Adam Barnard (left), Sealink Rottnest operations manager Dave Featherstone and Spinifex managing director Mick Little celebrate the distribution deal. Photo: Gabriel Oliveira

SeaLink to stock Spinifex beers on Rottnest ferries

Spinifex Brewing Co’s range of infused beers using native ingredients will soon be available for travellers heading to Rottnest Island and cruising the Swan River, with SeaLink Travel Group’s Captain Cook Cruises division becoming the Aboriginal-owned brewery’s first stockist.

Spinifex director of sales Adam Barnard said SeaLink’s Captain Cook fleet would stock the full range of the brewery’s beers, which are infused with native ingredients including lemon myrtle, wattle seeds, bush honey and Geraldton wax.

Mr Barnard said Spinifex’s lemon myrtle ginger beer would also be launched on a Captain Cook vessel at a tourism industry function later this month.

“What we are finding is that people are really buying into the story of Spinifex. When I have my meetings people are shocked to hear that 89 per cent of the Australian beer industry is foreign owned,” Mr Barnard told Business News.

“We are really starting to see an accord between the Australian-owned aspect of this beer and the fact that we are encouraging Aboriginal business and the Aboriginal supply chain that comes with that business.”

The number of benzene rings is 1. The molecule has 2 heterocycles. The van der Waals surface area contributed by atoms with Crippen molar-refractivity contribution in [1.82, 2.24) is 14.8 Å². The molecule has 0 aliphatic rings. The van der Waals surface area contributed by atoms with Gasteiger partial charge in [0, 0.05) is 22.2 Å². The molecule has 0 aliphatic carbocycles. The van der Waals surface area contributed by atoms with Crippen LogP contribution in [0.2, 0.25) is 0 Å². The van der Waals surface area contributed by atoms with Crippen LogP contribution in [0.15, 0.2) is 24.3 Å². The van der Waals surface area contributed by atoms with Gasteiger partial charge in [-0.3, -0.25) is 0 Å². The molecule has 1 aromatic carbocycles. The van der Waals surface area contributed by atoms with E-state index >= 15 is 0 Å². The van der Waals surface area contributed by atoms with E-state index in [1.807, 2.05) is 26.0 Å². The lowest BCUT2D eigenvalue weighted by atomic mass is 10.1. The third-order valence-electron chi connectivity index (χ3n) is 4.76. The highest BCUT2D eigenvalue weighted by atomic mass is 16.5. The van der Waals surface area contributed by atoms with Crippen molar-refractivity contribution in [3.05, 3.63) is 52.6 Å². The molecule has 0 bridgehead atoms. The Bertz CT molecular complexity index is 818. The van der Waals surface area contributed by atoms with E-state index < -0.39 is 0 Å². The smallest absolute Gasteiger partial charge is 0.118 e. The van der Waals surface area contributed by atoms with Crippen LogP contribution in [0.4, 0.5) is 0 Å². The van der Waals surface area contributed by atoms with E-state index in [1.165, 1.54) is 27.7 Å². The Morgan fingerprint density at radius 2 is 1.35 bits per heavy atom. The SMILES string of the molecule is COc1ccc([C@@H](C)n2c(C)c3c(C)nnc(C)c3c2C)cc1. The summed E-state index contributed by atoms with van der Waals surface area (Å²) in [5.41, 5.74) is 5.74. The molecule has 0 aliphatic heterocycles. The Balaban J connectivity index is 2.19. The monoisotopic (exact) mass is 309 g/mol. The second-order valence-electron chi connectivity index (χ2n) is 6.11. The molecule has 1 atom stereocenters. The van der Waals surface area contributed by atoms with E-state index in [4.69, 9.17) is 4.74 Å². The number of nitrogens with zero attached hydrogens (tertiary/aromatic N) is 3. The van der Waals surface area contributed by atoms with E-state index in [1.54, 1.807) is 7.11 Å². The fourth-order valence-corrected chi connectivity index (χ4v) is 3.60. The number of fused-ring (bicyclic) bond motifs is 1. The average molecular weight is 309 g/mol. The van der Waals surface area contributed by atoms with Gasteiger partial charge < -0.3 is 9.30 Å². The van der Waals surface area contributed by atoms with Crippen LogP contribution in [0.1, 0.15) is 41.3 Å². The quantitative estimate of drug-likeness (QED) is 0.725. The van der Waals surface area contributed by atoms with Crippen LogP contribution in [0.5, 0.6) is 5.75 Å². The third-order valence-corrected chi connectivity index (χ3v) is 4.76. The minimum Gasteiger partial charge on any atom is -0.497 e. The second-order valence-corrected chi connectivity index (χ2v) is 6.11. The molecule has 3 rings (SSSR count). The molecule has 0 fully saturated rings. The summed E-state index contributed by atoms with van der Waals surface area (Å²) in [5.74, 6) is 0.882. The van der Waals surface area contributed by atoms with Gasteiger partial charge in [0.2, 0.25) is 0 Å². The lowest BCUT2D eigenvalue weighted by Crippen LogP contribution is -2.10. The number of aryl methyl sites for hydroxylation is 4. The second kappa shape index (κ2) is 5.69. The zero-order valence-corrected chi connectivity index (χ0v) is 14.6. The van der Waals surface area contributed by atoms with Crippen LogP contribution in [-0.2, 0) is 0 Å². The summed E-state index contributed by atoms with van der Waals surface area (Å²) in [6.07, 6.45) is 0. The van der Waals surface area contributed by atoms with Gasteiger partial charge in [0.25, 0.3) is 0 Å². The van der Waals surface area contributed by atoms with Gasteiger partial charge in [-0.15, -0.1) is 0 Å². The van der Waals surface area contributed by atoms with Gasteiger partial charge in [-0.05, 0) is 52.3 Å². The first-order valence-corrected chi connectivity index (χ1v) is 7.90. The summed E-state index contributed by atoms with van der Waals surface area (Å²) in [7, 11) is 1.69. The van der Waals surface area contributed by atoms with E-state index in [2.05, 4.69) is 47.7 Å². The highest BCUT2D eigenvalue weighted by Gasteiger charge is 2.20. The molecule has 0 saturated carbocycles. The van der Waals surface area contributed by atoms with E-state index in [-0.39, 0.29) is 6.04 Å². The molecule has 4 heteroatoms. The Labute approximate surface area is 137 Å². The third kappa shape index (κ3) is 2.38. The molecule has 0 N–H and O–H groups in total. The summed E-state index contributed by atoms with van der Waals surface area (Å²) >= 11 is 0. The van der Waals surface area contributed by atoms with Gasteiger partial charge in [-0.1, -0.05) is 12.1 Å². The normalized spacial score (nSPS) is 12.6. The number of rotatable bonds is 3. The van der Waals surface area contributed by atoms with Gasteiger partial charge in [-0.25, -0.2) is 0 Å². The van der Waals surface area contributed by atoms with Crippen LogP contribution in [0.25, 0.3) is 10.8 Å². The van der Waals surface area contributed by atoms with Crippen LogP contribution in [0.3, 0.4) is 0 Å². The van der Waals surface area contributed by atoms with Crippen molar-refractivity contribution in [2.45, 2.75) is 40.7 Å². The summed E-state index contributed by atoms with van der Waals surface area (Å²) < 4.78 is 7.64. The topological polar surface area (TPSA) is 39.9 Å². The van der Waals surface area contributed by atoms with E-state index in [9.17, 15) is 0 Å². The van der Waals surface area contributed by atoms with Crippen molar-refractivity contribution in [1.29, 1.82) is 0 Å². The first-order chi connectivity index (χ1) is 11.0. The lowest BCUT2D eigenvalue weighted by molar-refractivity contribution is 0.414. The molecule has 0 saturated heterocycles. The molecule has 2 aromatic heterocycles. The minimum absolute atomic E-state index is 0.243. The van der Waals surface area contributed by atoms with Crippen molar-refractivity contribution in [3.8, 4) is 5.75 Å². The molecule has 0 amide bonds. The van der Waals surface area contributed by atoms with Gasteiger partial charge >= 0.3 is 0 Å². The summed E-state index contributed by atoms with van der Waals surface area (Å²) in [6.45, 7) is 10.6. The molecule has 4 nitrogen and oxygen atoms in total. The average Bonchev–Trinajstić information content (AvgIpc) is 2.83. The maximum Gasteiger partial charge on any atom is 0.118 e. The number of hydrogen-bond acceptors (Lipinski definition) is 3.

SeaLink Rottnest Island general manager Andrew Lane said the company was honoured to support Spinifex’s strategy to create indigenous employment opportunities and an Aboriginal-owned supply chain.

“Here at SeaLink we’re a big believer in local WA businesses, especially those that support and advocate for more Aboriginal businesses in the supply chain. 

“The Spinifex beers will be proudly sold not only on our direct ferry service to Rottnest Island from Perth and Fremantle, but also on our Swan River Cruising products under our Captain Cook Cruises business.”

Meanwhile, Spinifex is also ramping up distribution of its F88 Lager, which the brewery is using as a vehicle to support veterans-related charity groups.

Mr Barnard said F88 Lager would soon be stocked in a range of Australian Defence Force barracks across the east coast, as well as a significant number of RSLs.

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